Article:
Vulpes Libris

A collective of bibliophiles talking about books. Book Fox (vulpes libris): small bibliovorous mammal of overactive imagination and uncommonly large bookshop expenses. Habitat: anywhere the rustle of pages can be heard.

The Parrot Who Owns Me by Joanna Burger Ph.D

parrot owns
This is a book for someone who really loves birds and wants to know more about them through anecdotes and scientific facts brought to life. It’s mainly the account of Tiko, a Red-lored Amazon parrot, who was adopted by the author as a thirty year old after his original caretakers, a pair of elderly sisters, died. Though Burger has had other birds as pets, including parrots, none have brought as much insight and feeling of rapport. She goes into great detail about Tiko’s behavior, which can be both amusing and alarming. She is sensitive to his moods and stress triggers, which to a certain extent, rule her life, hence the title. It also refers to the fact that Tiko views Burger as his mate and in breeding season he builds nests and attacks her husband, Michael. At other times of the year, Tiko and Michael have whistling duets.
The author and her husband are biologists, whose field research has taken them around the world, including remote jungles and beaches during hurricanes. The latest project as of the book’s writing was measuring the amount of pollutants, specifically lead, in wild birds, using their molted feathers. Tiko expands their understanding of bird activity, in groups and with their mates, such as the incredibly strong bond within flocks which allowed hunters to kill such large numbers of birds as the extinct passenger pigeon so easily. Dr. Burger also discussed poaching and the horrifically cruel methods used to capture wild parrots for the pet trade.
Reading this book shows that having a parrot is not something to be entered into lightly, they are complex birds needing much interaction, lots of exercise and a varied diet. And they are long lived, with a lifespan comparable to humans (Tiko is still alive and is now 50 years old). And as he shows, they can be little feathered tyrants, but also a very rewarding companion.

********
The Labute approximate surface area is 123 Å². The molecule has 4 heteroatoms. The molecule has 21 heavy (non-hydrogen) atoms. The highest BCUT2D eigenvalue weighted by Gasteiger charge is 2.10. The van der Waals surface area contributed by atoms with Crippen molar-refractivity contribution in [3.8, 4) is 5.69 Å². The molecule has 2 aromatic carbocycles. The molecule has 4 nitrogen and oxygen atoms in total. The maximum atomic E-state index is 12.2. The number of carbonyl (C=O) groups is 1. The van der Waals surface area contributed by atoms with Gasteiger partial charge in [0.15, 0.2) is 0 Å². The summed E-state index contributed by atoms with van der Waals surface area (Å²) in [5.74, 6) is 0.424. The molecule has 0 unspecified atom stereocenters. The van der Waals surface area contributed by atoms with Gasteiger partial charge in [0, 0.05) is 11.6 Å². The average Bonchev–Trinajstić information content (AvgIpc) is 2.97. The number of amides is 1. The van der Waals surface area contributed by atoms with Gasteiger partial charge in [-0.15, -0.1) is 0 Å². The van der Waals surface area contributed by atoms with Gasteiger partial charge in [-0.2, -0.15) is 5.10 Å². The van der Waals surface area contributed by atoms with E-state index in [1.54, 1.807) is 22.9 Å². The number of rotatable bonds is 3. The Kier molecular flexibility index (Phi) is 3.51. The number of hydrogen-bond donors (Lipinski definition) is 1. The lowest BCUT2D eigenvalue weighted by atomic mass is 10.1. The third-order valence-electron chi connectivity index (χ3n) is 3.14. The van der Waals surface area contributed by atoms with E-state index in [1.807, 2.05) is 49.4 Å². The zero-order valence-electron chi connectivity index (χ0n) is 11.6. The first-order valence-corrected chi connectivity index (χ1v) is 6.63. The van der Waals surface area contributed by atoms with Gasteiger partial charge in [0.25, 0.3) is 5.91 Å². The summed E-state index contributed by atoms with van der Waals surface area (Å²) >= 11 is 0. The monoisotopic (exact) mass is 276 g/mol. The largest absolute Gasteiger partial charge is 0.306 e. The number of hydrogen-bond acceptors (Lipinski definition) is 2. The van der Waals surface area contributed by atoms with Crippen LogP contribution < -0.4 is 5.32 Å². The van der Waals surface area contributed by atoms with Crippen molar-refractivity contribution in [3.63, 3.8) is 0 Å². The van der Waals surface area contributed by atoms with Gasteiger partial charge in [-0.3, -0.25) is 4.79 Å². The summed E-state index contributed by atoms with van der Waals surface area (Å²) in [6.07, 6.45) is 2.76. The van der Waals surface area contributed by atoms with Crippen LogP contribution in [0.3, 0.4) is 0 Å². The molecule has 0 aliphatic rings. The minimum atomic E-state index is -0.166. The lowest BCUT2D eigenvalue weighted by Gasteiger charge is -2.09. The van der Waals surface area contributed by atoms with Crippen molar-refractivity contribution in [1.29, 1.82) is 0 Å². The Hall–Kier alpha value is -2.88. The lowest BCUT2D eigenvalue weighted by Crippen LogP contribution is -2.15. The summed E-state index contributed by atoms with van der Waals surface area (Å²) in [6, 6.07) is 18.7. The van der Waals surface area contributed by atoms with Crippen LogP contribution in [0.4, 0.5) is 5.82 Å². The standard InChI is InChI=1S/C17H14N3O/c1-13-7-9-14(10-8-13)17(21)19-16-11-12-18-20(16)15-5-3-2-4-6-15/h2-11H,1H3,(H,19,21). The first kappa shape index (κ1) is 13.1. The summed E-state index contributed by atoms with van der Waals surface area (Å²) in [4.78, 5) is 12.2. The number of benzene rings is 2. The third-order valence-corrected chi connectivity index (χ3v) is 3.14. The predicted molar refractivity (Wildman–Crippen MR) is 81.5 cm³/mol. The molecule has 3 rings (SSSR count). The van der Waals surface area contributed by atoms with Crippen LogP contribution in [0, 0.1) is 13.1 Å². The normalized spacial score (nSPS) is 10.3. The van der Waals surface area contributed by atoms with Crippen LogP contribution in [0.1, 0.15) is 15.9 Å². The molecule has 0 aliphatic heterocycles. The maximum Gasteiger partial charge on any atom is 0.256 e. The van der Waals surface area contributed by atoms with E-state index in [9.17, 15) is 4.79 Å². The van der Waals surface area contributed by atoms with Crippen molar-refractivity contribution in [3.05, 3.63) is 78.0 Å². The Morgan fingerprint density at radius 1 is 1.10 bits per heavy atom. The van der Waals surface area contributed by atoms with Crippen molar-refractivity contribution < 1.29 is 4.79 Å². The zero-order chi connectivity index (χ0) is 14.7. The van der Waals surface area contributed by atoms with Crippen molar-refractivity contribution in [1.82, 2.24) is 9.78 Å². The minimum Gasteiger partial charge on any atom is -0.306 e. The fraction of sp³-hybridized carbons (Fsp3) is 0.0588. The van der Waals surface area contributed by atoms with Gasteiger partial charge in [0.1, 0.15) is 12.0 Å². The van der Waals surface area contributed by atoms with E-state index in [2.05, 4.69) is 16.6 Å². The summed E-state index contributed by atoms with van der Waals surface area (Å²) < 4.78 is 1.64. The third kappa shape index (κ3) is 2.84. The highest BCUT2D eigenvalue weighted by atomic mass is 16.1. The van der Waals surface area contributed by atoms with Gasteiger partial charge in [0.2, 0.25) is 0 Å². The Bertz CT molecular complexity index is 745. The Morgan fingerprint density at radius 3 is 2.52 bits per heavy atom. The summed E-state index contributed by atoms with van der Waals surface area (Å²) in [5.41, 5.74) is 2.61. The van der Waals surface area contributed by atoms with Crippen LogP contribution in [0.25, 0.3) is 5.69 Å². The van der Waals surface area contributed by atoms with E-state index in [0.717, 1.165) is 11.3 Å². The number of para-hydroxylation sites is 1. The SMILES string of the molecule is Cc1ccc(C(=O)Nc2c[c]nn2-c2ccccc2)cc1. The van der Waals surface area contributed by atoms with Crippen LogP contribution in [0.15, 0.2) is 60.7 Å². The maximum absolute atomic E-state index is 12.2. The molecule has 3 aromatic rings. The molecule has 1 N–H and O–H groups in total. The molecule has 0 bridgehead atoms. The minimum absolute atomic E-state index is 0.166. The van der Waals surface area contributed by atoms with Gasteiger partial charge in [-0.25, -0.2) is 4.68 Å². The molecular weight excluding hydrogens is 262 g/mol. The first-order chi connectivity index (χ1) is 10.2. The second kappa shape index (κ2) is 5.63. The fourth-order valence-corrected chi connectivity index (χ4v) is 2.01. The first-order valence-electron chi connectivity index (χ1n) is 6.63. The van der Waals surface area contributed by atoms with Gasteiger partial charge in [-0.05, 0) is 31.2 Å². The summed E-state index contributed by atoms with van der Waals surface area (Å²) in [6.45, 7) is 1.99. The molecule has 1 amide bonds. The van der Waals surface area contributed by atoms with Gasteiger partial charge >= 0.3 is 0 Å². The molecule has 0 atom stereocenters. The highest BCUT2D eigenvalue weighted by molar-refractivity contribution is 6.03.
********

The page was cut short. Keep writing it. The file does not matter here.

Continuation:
Villard Books 2001 246 pp. ISBN 0-679-46330-5 available in ebook and traditional formats

Jackie has drawn and painted several different kinds of parrots. You can see some of her other subjects on her wildlife art page here

3 comments on “The Parrot Who Owns Me by Joanna Burger Ph.D

  1. rosyb
    April 15, 2013

    I have never liked the idea of people keeping birds in captivity. It just feels wrong. Aren’t parrots so long-lived people often leave them to relatives in wills?

  2. Jackie
    April 16, 2013

    If birds are left in small cages all the time, it’s wrong. But if they are safely allowed out and have a lot of healthy interaction with their humans, I don’t see any difference in keeping birds as pets as dogs or cats or gerbils. It’s the quality of care.
    And yes, most parrots are long lived, that’s why I underlined what a big commitment it is for people thinking of getting one. The book also does that. And parrots aren’t the only long lived creature as pets, turtles and some fish are too.

  3. Pingback: Wild parrots learn human language from escapees | Dear Kitty. Some blog

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  • (The header image is from Aesop's Fables, illustrated by Francis Barlow (1666), and appears courtesy of the Digital and Multimedia Center at the Michigan State University Libraries.)
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